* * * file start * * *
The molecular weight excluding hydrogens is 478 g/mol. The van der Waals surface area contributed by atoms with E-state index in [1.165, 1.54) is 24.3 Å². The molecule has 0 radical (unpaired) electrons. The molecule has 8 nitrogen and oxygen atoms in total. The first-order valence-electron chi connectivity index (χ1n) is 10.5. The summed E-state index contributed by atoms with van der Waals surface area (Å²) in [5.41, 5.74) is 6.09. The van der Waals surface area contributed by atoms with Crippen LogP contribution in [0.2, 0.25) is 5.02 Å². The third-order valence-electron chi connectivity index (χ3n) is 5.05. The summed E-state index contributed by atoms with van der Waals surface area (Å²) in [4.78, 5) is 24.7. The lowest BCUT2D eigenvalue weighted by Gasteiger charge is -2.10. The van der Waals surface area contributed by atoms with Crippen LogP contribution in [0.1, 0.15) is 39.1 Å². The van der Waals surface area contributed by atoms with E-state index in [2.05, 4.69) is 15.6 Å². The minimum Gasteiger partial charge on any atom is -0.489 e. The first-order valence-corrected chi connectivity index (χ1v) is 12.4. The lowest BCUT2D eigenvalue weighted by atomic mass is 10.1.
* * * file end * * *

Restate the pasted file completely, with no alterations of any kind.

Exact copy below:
The molecular weight excluding hydrogens is 478 g/mol. The van der Waals surface area contributed by atoms with E-state index in [1.165, 1.54) is 24.3 Å². The molecule has 0 radical (unpaired) electrons. The molecule has 8 nitrogen and oxygen atoms in total. The first-order valence-electron chi connectivity index (χ1n) is 10.5. The summed E-state index contributed by atoms with van der Waals surface area (Å²) in [5.41, 5.74) is 6.09. The van der Waals surface area contributed by atoms with Crippen LogP contribution in [0.2, 0.25) is 5.02 Å². The third-order valence-electron chi connectivity index (χ3n) is 5.05. The summed E-state index contributed by atoms with van der Waals surface area (Å²) in [4.78, 5) is 24.7. The lowest BCUT2D eigenvalue weighted by Gasteiger charge is -2.10. The van der Waals surface area contributed by atoms with Crippen LogP contribution in [0.1, 0.15) is 39.1 Å². The van der Waals surface area contributed by atoms with E-state index in [2.05, 4.69) is 15.6 Å². The minimum Gasteiger partial charge on any atom is -0.489 e. The first-order valence-corrected chi connectivity index (χ1v) is 12.4. The lowest BCUT2D eigenvalue weighted by atomic mass is 10.1.